As a child we moved home at least half a dozen times. When I married and left my parent’s house for the last time I moved into my in-laws home which was all the way on the other side of Sydney. Since we married my husband and I have moved twice more. Yet despite this almost nomadic moving about I never felt any sentimentality for any of the places I was leaving behind, nor any great bond or affection for the place I was headed. I never thought there would be a single place I would truly love with all my heart and feel wholly at home in.
Then came our honeymoon.
Instead of doing like most newlyweds and heading somewhere warm and tropical my husband and I decided that we would rather go to our ancestral homeland of Croatia, where they were just heading into what would go on record as one of the coldest winters in years. Not the romantic let’s-snuggle-by-the-fire kind of winters, more the kind that shuts down all public transport, shops, schools, and businesses. Not romantic either when you spend two weeks with relatives and need to sleep in two pairs of tracksuit pants and three layers of tops to keep warm because your mothers’ tight-ass aunt turns the heating off after 10pm. The kind of winter where the mercury plunges to minus twenty-five degrees celsius.
Did I mention there was a war on? A devastating war in which the city of Zadar and its hinterland was being fought for.
Being young and fearless, that’s exactly where we went.
And I fell in love with a place. For the first time in my life.
Which makes no sense at all. I was nineteen, had just married my first (and it turns out my only) boyfriend, and had just moved out of my parent’s home weeks before. I had grown up in Sydney completely safe from any worries, and basically knew nothing about anything. I was an Aussie kid raised in the suburbs. How could a war-damaged city in a country so far away mean anything to me? My family had not descended from there and we had no relatives there.
Slowly but surely we fell into a routine: wake up late, walk into town, kill a few hours sitting in a café or two, walk the old narrow cobble-stone streets, and then when every shop, café, and place of business had shut by 1pm we would walk over to my husband’s grandmothers place. We did this almost every day for close to seven months.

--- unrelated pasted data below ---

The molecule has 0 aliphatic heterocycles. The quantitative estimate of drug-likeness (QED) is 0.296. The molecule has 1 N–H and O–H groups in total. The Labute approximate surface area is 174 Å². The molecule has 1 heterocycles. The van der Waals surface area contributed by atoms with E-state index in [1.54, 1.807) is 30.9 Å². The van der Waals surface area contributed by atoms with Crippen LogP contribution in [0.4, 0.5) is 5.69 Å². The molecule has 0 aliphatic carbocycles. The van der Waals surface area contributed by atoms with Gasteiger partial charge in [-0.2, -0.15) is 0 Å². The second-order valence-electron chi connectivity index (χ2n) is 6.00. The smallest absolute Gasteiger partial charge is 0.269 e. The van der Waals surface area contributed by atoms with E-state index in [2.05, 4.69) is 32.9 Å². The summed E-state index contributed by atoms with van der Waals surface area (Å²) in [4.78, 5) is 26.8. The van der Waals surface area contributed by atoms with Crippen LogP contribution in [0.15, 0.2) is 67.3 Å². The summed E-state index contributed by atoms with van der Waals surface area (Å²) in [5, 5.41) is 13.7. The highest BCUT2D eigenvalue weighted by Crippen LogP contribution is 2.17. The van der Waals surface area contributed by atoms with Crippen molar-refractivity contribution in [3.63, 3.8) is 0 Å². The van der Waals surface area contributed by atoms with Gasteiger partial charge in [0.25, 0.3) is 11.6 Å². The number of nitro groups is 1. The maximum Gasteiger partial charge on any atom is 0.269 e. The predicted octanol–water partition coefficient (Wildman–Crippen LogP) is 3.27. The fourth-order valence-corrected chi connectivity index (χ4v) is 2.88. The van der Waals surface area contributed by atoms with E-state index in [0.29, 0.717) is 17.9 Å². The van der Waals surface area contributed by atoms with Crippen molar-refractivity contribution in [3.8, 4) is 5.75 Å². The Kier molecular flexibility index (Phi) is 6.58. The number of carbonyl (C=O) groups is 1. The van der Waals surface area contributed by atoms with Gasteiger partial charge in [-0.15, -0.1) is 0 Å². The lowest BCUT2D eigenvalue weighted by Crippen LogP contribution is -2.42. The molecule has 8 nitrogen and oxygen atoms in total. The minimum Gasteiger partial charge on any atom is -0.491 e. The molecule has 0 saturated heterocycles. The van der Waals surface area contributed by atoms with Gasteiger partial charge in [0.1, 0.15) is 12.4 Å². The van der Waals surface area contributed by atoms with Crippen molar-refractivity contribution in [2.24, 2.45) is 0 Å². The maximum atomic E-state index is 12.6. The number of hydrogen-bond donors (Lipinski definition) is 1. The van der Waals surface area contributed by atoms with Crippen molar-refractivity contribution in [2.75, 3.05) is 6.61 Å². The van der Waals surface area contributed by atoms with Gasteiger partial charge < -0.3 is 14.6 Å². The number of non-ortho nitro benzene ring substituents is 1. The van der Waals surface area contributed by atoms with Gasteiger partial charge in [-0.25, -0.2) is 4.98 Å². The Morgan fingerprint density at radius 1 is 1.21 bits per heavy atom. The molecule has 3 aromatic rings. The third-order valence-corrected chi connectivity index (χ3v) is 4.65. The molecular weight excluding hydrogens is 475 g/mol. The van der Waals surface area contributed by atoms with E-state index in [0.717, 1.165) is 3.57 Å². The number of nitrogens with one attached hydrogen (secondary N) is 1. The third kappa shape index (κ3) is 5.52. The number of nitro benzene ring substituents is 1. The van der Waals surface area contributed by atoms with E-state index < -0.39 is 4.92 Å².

There were times when we would go away for a week or two to visit various relatives, but every time our bus pulled into the bus station near our apartment it felt like we were home. I had fallen for the small but beautiful polu-otok of the old town, with its ancient history, medieval stone walls, thousand year old church, and the magical mystical heart of the city found all along the main thoroughfare, Kalelarga. Almost every day when I would walk those smooth old stones I would soak it up, marvel at it, and dream of one day returning. Of one day having a home of my own there. Living there. Of having my regular café’s and shops where I knew everyone by name and they mine, and buying my daily bread, fish, and vegies at the pijaca.
I still dream of that.
And here I am now, nineteen years later. I have been very fortunate to have made it back not once but three times. I have introduced all of my children to my beautiful city. My husband and I still walk those same old streets which for thousands of years have seen many others like us. We still pass a couple of hours in a café people-watching, sipping some wine, and smoking Marlboros.
Home is where the heart is, and for me home has always been wherever my husband and I find ourselves. But if my heart forever belongs to this beautiful, proud, and ancient city, then how can this not be my home also? My children know where they will find me one day.
And so, my beloved town, for now I say ciao.
Until we meet again. xoxo